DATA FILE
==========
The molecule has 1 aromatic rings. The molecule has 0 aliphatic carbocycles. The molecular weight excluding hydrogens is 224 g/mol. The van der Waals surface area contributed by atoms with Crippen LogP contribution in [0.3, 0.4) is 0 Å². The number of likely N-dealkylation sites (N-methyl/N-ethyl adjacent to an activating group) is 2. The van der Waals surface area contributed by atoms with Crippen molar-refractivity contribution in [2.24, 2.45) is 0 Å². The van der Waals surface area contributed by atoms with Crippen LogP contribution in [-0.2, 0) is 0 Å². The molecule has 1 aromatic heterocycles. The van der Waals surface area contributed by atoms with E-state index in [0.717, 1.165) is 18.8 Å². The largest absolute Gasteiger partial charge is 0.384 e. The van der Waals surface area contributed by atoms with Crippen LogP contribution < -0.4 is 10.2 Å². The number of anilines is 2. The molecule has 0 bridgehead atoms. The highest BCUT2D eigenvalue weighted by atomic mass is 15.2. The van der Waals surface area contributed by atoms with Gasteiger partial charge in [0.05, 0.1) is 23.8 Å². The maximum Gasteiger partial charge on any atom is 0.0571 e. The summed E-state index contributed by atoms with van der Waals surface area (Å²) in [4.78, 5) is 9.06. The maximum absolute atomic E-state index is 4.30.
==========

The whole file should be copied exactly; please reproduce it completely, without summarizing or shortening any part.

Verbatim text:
The molecule has 1 aromatic rings. The molecule has 0 aliphatic carbocycles. The molecular weight excluding hydrogens is 224 g/mol. The van der Waals surface area contributed by atoms with Crippen LogP contribution in [0.3, 0.4) is 0 Å². The number of likely N-dealkylation sites (N-methyl/N-ethyl adjacent to an activating group) is 2. The van der Waals surface area contributed by atoms with Crippen molar-refractivity contribution in [2.24, 2.45) is 0 Å². The van der Waals surface area contributed by atoms with Crippen LogP contribution in [-0.2, 0) is 0 Å². The molecule has 1 aromatic heterocycles. The van der Waals surface area contributed by atoms with E-state index in [0.717, 1.165) is 18.8 Å². The largest absolute Gasteiger partial charge is 0.384 e. The van der Waals surface area contributed by atoms with Crippen LogP contribution < -0.4 is 10.2 Å². The number of anilines is 2. The molecule has 0 bridgehead atoms. The highest BCUT2D eigenvalue weighted by atomic mass is 15.2. The van der Waals surface area contributed by atoms with Gasteiger partial charge in [0.05, 0.1) is 23.8 Å². The maximum Gasteiger partial charge on any atom is 0.0571 e. The summed E-state index contributed by atoms with van der Waals surface area (Å²) in [4.78, 5) is 9.06. The maximum absolute atomic E-state index is 4.30.